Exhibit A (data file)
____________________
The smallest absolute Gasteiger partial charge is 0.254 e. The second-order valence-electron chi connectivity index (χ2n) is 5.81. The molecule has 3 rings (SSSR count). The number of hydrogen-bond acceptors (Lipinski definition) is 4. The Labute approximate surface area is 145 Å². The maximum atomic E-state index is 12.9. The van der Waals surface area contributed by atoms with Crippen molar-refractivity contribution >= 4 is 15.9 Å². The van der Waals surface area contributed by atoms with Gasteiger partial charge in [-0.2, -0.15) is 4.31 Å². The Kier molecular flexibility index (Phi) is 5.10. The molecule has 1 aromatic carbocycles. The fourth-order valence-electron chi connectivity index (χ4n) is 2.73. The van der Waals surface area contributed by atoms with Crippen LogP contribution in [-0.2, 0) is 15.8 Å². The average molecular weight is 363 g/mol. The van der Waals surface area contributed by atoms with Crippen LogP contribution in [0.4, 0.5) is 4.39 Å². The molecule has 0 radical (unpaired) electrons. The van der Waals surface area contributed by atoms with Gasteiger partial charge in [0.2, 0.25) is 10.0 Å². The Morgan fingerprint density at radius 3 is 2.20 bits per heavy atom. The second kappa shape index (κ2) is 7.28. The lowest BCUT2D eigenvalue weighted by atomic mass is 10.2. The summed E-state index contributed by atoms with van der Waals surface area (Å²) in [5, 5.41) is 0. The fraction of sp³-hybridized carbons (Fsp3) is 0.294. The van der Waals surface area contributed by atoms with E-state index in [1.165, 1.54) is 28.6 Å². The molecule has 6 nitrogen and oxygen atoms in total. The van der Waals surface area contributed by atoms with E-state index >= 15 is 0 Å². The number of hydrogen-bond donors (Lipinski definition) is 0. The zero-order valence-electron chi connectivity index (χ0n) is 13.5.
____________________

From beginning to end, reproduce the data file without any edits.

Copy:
The smallest absolute Gasteiger partial charge is 0.254 e. The second-order valence-electron chi connectivity index (χ2n) is 5.81. The molecule has 3 rings (SSSR count). The number of hydrogen-bond acceptors (Lipinski definition) is 4. The Labute approximate surface area is 145 Å². The maximum atomic E-state index is 12.9. The van der Waals surface area contributed by atoms with Crippen molar-refractivity contribution >= 4 is 15.9 Å². The van der Waals surface area contributed by atoms with Gasteiger partial charge in [-0.2, -0.15) is 4.31 Å². The Kier molecular flexibility index (Phi) is 5.10. The molecule has 1 aromatic carbocycles. The fourth-order valence-electron chi connectivity index (χ4n) is 2.73. The van der Waals surface area contributed by atoms with Crippen LogP contribution in [-0.2, 0) is 15.8 Å². The average molecular weight is 363 g/mol. The van der Waals surface area contributed by atoms with Crippen LogP contribution in [0.4, 0.5) is 4.39 Å². The molecule has 0 radical (unpaired) electrons. The van der Waals surface area contributed by atoms with Gasteiger partial charge in [0.2, 0.25) is 10.0 Å². The Morgan fingerprint density at radius 3 is 2.20 bits per heavy atom. The second kappa shape index (κ2) is 7.28. The lowest BCUT2D eigenvalue weighted by atomic mass is 10.2. The summed E-state index contributed by atoms with van der Waals surface area (Å²) in [5, 5.41) is 0. The fraction of sp³-hybridized carbons (Fsp3) is 0.294. The van der Waals surface area contributed by atoms with E-state index in [1.165, 1.54) is 28.6 Å². The molecule has 6 nitrogen and oxygen atoms in total. The van der Waals surface area contributed by atoms with E-state index >= 15 is 0 Å². The number of hydrogen-bond donors (Lipinski definition) is 0. The zero-order valence-electron chi connectivity index (χ0n) is 13.5.